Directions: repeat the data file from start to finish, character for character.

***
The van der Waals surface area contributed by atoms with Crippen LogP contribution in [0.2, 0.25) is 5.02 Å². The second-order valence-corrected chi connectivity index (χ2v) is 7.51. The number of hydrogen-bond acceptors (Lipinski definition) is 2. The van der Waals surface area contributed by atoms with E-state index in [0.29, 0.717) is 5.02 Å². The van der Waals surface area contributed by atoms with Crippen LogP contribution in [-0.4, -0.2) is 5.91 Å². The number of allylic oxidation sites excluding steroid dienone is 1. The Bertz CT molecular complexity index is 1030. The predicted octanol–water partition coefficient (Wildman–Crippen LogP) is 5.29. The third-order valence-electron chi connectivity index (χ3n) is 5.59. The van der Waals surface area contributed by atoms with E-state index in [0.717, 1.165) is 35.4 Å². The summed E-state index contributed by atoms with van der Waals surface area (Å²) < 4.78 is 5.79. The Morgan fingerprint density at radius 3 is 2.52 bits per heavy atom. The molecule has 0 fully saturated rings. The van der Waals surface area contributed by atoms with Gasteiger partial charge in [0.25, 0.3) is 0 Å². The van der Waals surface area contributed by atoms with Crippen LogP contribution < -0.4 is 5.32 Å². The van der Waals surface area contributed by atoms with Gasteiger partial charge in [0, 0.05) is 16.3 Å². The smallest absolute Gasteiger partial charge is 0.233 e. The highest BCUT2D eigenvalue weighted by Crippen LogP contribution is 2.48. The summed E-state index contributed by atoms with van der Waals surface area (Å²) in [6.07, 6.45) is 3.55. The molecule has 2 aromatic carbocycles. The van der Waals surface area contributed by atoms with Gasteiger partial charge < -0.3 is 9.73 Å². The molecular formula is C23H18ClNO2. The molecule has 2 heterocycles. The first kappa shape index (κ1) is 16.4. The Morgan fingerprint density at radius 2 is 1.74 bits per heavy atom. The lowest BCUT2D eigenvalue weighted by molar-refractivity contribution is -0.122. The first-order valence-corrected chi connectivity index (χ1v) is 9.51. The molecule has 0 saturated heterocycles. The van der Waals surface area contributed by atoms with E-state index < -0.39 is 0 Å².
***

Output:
The van der Waals surface area contributed by atoms with Crippen LogP contribution in [0.2, 0.25) is 5.02 Å². The second-order valence-corrected chi connectivity index (χ2v) is 7.51. The number of hydrogen-bond acceptors (Lipinski definition) is 2. The van der Waals surface area contributed by atoms with E-state index in [0.29, 0.717) is 5.02 Å². The van der Waals surface area contributed by atoms with Crippen LogP contribution in [-0.4, -0.2) is 5.91 Å². The number of allylic oxidation sites excluding steroid dienone is 1. The Bertz CT molecular complexity index is 1030. The predicted octanol–water partition coefficient (Wildman–Crippen LogP) is 5.29. The third-order valence-electron chi connectivity index (χ3n) is 5.59. The van der Waals surface area contributed by atoms with E-state index in [0.717, 1.165) is 35.4 Å². The summed E-state index contributed by atoms with van der Waals surface area (Å²) < 4.78 is 5.79. The Morgan fingerprint density at radius 3 is 2.52 bits per heavy atom. The molecule has 0 fully saturated rings. The van der Waals surface area contributed by atoms with Gasteiger partial charge in [0.25, 0.3) is 0 Å². The van der Waals surface area contributed by atoms with Crippen LogP contribution < -0.4 is 5.32 Å². The van der Waals surface area contributed by atoms with Gasteiger partial charge in [0, 0.05) is 16.3 Å². The smallest absolute Gasteiger partial charge is 0.233 e. The highest BCUT2D eigenvalue weighted by Crippen LogP contribution is 2.48. The summed E-state index contributed by atoms with van der Waals surface area (Å²) in [6.07, 6.45) is 3.55. The molecule has 2 aromatic carbocycles. The van der Waals surface area contributed by atoms with Gasteiger partial charge < -0.3 is 9.73 Å². The molecular formula is C23H18ClNO2. The molecule has 2 heterocycles. The first kappa shape index (κ1) is 16.4. The Morgan fingerprint density at radius 2 is 1.74 bits per heavy atom. The lowest BCUT2D eigenvalue weighted by molar-refractivity contribution is -0.122. The first-order valence-corrected chi connectivity index (χ1v) is 9.51. The molecule has 0 saturated heterocycles. The van der Waals surface area contributed by atoms with E-state index < -0.39 is 0 Å².